Encouraged by the reviewer who announced that the Introduction to my previous collection of plays was the best part of the book, I venture to introduce this collection in a similar manner. But I shall be careful not to overdo it this time, in the hope that I may win from my critic some such tribute as, "Mr. Milne has certainly improved as a dramatist, in that his plays are now slightly better than his Introduction."
Since, then, I am trying to make this preface as distasteful as possible, in order that the plays may shine out the more pleasantly, I shall begin (how better?) with an attack on the dramatic critics. I will relate a little conversation which took place, shortly after the publication of "First Plays," between myself and a very much more eminent dramatist.
EMINENT DRAMATIST (kindly) Your book seems to have been well reviewed.
MYSELF (ungratefully). Not bad—by those who reviewed it. But I doubt if it was noticed by more than three regular dramatic critics. And considering that two of the plays in it had never been produced—
EMINENT DRAMATIST (amused by my innocence). My dear fellow, you needn't complain. I published an unproduced play a little while ago, and it didn't get a single notice from anybody.
Now I hope that, however slightly the conversations in the plays which follow may move the dramatic critic, he will at least be disturbed by this little dialogue. All of us who are interested in the theatre are accustomed to read, and sometimes to make, ridiculous accusations against the Theatrical Manager. We condemn the mercenary fellow because he will not risk a loss of two or three thousand pounds on the intellectual masterpiece of a promising young dramatist, preferring to put on some contemptible but popular rubbish which is certain to fill his theatre. But now we see that the dramatic critic, that stern upholder of the best interests of the British Drama, will not himself risk six shillings (and perhaps two or three hours of his time) in order to read the intellectual masterpiece of the promising young dramatist, and so to be able to tell us with authority whether the Manager really is refusing masterpieces or no. He will not risk six shillings in order to encourage that promising young dramatist—discouraged enough already, poor devil, in his hopes of fame and fortune—by telling him that he is right, and that his plays are worth something, or (alternatively) to prevent him from wasting any more of his youth upon an art-form to which he is not suited. No, he will not risk his shillings; but he will write an important (and, let us hope, well-rewarded) article, informing us that the British Drama is going to the dogs, and that no promising young dramatist is ever given a fair chance.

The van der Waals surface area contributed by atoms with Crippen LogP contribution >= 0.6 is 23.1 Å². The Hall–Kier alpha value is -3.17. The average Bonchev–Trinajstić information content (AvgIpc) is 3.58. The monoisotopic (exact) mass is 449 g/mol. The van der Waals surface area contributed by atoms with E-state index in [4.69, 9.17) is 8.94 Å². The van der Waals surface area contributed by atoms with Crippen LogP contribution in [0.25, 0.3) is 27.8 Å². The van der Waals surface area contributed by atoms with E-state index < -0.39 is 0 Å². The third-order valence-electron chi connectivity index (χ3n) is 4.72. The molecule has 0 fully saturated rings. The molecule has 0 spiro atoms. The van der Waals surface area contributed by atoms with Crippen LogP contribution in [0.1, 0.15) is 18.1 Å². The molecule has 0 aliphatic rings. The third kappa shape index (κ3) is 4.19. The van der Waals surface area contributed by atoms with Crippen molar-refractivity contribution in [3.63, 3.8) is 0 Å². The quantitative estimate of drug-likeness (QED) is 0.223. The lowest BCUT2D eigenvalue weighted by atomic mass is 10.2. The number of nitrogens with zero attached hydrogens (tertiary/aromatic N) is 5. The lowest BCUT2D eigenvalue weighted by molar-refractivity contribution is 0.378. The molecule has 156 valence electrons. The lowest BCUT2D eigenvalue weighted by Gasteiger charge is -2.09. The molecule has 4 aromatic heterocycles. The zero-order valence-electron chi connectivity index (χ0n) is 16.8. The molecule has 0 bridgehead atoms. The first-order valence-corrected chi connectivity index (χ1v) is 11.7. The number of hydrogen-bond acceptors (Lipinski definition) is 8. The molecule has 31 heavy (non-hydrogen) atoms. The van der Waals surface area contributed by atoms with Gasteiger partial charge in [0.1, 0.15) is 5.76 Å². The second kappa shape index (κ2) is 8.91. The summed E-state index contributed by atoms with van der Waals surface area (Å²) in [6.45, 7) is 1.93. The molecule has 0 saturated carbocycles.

Absurd, isn't it?
Let us consider this young dramatist for a moment, and ask ourselves why he goes on writing his masterpieces. I give three reasons—in their order of importance.
(1) The pleasure of writing; or, more accurately, the hell of not writing....